Azat quickly became an active presence in his host community of Fort Collins, Colorado.
“Back in my country I did not know that the rights of disabled people are so protected in the United States. I think there are many positive things to learn from Americans, especially about taking care of our fellow people.”
In Kyrgyzstan, says Azat, it is hard to imagine people with physical and other disabilities having so many opportunities outside of their homes. Azat knows how important support from society can be, although it is sometimes difficult to find.
After he saw the convenient equipment and services that people with disabilities could access in the United States, it brought up strong emotions in him about what he wishes for his country.
“It was in Eugene, Oregon during Mobility International USA’s workshop for exchange students with disabilities that I fully felt cared for. I didn’t feel rejection or compassion; I felt that MIUSA staff members were confident in my abilities and that I was capable in overcoming my fears and doubts to challenge myself. Now I know that through challenging yourself you can change the world.”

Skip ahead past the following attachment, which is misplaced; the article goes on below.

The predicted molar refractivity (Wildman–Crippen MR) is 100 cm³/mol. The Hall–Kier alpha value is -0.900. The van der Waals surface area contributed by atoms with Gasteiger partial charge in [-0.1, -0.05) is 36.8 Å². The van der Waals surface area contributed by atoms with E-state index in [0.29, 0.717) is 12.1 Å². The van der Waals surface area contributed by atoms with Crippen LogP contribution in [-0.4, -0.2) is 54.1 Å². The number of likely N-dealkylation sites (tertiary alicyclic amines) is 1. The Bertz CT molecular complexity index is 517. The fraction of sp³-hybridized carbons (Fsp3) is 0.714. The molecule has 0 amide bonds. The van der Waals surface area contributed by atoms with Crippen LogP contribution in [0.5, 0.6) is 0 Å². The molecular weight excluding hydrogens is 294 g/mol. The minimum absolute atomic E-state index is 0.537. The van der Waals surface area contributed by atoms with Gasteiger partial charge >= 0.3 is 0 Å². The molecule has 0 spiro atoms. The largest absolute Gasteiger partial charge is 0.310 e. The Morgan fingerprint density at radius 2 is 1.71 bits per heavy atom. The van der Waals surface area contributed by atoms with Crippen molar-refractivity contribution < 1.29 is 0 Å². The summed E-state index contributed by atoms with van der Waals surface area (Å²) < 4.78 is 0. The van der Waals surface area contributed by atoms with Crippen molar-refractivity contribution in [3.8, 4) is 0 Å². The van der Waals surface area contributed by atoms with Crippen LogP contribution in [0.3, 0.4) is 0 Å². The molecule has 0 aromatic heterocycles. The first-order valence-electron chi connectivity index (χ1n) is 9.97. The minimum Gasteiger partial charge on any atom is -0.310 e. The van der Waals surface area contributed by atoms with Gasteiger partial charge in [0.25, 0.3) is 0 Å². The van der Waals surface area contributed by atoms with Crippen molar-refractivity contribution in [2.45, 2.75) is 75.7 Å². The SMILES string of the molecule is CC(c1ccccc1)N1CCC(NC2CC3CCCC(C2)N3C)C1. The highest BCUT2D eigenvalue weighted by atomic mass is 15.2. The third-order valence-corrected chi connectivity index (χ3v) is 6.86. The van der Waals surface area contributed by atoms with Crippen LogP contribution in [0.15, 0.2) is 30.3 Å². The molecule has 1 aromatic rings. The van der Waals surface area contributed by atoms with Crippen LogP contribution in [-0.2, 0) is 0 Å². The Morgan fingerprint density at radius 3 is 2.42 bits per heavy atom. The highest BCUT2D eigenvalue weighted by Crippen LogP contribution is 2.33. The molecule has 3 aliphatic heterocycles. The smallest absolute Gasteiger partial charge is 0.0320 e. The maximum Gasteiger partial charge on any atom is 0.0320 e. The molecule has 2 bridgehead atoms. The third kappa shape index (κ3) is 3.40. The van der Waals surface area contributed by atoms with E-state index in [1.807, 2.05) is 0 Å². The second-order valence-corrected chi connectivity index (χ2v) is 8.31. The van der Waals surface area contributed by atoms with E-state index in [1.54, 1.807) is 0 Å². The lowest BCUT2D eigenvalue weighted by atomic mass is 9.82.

Then when Azat arrived to his host community in Fort Collins, he saw the same — people really care about disabled people. He was impressed by three-wheeled adaptive bikes and big buttons to push to automatically open doors for those who need assistance.
“After all the things that happened, I went through a turning point. I want to change the situation towards disabled people in my country.”
What’s Next For Azat?
Upon his return home, Azat is thinking about law school.
“Seeing all the injustice in the world, especially to women, made me very uncomfortable. I have decided to apply for the best law school in Kyrgyzstan and study international law.”
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